Adam filed a subpoena, today. I don’t really know what that means. Maybe I should, ‘cause I’m a lawyer—but I don’t, so fuck you. Now that I’ve been trying to share my writing more—I know that’s a line I’ll wish later, that I’d never wrote. But, hopefully not. By the time I get around to reading today’s entry—hopefully, I’ll be over that little “should” routine again (for like, the millionth time). I just feel so tired. I just wish the “command” key on this mac—was in the place where it is, on the PCs is all. Well, that, and few other things—but, that’s the easiest to describe. Hah ;0)
I saw a new doctor, yesterday. I cried the whole way home, too. It’s ‘cause I was so relieved to actually hear a doctor say, “I can help you”. He took blood work to check my serotonin levels and dopamine levels, and other ones too. And then, also, he took genetic-testing from swabbing the inside of my gum—to check out the levels of my enzymes, what’s going on in my liver and all. So, that was all very exciting because I was also, able to get it all done right there—no waiting or nuthin’. Well, I had to wait an hour to see the doc—but, if he can help, then who cares.
Anyways, I think I mentioned earlier, perhaps—that Adam filed a subpoena, today. My attorney seems to think it will be to Paul—regarding my decrease in income, as of January 1st of this year. So, that should be interesting. We’ll see. I’m so over this stupid divorce, by now. It’s such a fucking drag—I can’t even begin to explain to you.
I try to not think negative thoughts—but it’s so hard, sometimes. I try not to think about the fact that I’m almost 32-years old, living with my parents, getting a divorce (i.e. no boyfriend, fiancé, husband or babies anywhere, in the near future). The fact, that I have no friends—I try not to think about that. The fact, that my life feels like an entire waste—unless I do something really important, to help save this world so very much curtailing towards evil every second that I sit here typing. I try not to think about my fear, that I promoted evil—albeit, from within my naïve vulnerability; but, nonetheless, kept an evil spirit alive in this world—one more alive, that was supposed to be dead. What if I did that, and screwed up the whole fucking balance of good and evil in this world? I mean, really—what if?! It frightens me, a little. I don’t know—it just makes me feel really fucking bad. I feel so used. I feel betrayed; but, I think the worse of the two—is feeling so used. I feel used up.
I mean, I know that I’m not. I know this is all in my head, and that I have so much more to give—and that my life has lots of meaning blah, blah, blah. But, what good is knowing in my head—when I cannot feel in my heart? Or, when I am feeling in my heart—and the feeling, does not match what’s going on in my head. I mean, I guess that’s one of the problems that all people have—not just bipolars, so…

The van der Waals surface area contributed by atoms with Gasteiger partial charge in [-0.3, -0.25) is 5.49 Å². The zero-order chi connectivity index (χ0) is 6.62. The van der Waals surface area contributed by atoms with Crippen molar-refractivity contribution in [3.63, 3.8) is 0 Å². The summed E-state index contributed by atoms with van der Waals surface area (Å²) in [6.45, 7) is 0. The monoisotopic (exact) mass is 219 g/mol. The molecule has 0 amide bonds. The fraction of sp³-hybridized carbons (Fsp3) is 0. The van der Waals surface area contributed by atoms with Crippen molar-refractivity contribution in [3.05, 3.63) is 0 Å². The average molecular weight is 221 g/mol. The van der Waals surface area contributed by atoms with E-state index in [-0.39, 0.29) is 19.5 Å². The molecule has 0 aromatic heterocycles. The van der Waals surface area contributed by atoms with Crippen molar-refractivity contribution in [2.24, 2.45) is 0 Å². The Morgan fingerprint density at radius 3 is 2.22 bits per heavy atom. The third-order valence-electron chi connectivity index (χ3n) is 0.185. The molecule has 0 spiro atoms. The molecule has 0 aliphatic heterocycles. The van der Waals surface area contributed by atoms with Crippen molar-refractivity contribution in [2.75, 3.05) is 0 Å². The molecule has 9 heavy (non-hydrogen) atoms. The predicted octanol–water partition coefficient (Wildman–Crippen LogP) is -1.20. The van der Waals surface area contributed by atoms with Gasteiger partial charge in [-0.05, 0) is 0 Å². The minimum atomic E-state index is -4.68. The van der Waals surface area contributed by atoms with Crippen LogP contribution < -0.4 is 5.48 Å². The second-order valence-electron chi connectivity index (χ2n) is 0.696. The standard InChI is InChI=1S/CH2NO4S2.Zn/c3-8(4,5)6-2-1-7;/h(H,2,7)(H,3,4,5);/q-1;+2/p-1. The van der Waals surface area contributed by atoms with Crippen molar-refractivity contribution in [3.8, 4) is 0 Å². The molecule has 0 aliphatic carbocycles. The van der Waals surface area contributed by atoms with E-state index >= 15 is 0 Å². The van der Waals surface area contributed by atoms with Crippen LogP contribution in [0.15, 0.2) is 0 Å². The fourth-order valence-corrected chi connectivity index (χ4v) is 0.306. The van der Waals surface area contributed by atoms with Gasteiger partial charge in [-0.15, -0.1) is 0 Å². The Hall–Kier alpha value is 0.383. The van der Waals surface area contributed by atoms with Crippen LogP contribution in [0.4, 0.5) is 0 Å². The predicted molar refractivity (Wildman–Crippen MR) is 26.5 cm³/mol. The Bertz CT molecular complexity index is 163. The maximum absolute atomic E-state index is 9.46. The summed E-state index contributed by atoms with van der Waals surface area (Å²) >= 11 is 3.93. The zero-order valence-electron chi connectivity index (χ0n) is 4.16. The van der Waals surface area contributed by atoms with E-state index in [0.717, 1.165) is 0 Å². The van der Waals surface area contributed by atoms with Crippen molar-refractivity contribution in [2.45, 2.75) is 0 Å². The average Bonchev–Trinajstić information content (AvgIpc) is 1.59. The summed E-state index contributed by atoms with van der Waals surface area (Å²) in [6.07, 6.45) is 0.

I don’t know where I was going, with that.
I just feel deflated and used up, and sad and lonely—and people are tired of it, and they are tired of me. And, while they might not say that to your face—you can see it in their eyes; and, hear it in their nonchalant, passive-aggressive pleas to talk about something else—anything else, but about mental illness or the divorce. Come to think of it, I myself am pretty sick of talking about mental illness—and also the divorce, too. It’s just hard to stop it, though—when even I’m tired about it, but the pain from neither has yet found a way to escape me. Or, I have not found a manner by which to exorcise it. Yet. And, on that final note—I would like to leave you in parting, with this message:
The command-key is in a very inconvenient spot for me, on this Mac Book Pro, and so, I hate using it—which should tell you (and, if it doesn’t—then, I am…), that I really do mean every emphasis on every italicized word. I mean it—with all my heart, I do. And, here comes on—the fucking TV, downstairs. I really do wish I lived by myself, sometimes; in a peaceful, quiet house in the woods—where I could listen to the birds all day long, and not hear a goddamn voice from another human being or the fucking television for like, 800 days. Well, no, not the people for that long—but definitely, the TV. I hate the TV. And that’s exactly what I’ll tell the judge, too—when I’m explaining why I had to purchase these $300 Bose noise-cancellation headphones. Hah! God help me. Really, though—I mean, please.